By now it's old news that Africa and South America are replacing Europe and North America as Christian centers, and that the fastest-growing kind of Christianity in the South is Pentecostalism. But Global Pentecostalism: The New Face of Christian Social Engagement (University of California Press, 2007) by Donald Miller and Tetsunao Yamamori shows us how Pentecostalism is also beginning to pack a social and political punch.
Global Pentecostalism offers scholarly precision and journalistic engagement, not a fast and easy series of happy stories-but it's worth the effort. The authors show many facets of the faith and point out that "not all Pentecostals are engaging their communities in acts of compassion and service," since some churches are "mired in legalism" or have fallen for the prosperity gospel. The emphasis, though, is on dynamic promoters of Christ's gospel of grace all through the week.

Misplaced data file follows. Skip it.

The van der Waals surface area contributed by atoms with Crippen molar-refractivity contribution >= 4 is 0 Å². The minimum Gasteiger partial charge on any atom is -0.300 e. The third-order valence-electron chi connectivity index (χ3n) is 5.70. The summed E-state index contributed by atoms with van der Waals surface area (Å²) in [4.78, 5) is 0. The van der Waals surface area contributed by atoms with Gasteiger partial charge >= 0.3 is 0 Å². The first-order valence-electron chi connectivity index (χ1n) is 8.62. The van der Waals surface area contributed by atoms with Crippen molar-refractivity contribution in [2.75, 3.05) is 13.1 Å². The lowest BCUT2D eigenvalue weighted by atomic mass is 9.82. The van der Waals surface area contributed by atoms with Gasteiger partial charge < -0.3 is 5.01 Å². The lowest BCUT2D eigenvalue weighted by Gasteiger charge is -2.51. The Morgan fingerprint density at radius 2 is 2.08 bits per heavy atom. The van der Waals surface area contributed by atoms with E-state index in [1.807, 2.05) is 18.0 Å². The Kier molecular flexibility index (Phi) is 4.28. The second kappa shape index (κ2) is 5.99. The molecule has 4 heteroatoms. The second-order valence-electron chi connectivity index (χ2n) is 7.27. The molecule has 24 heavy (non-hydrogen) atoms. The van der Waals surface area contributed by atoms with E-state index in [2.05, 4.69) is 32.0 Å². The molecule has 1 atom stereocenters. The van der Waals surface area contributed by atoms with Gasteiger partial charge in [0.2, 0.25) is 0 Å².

Specific detail makes the book come alive. Pastors, without neglecting preaching, are building basketball courts for kids, vaccinating children, distributing food, providing marriage counseling, showing movies, helping people get home improvement loans, and much besides. Pentecostals by preaching and showing true liberation are routing Liberation Theology; as one theologian put it, "Liberation Theology opted for the poor at the same time that the poor were opting for Pentecostalism."
Pastors who see society as a body, with different individuals called to fulfill different roles, are implicitly fighting the idea of society as class struggle: "Violence and revolutionary rhetoric are inappropriate within most Pentecostal circles, whereas they are at the heart of some expressions of Liberation Theology. . . . For Pentecostals, the kingdom of God is realized as people purify their conscience in obedience to God and follow His guidance and purpose for their lives."
Worldwide, at least in juxtaposition to Marxists, Pentecostals are the new compassionate conservatives.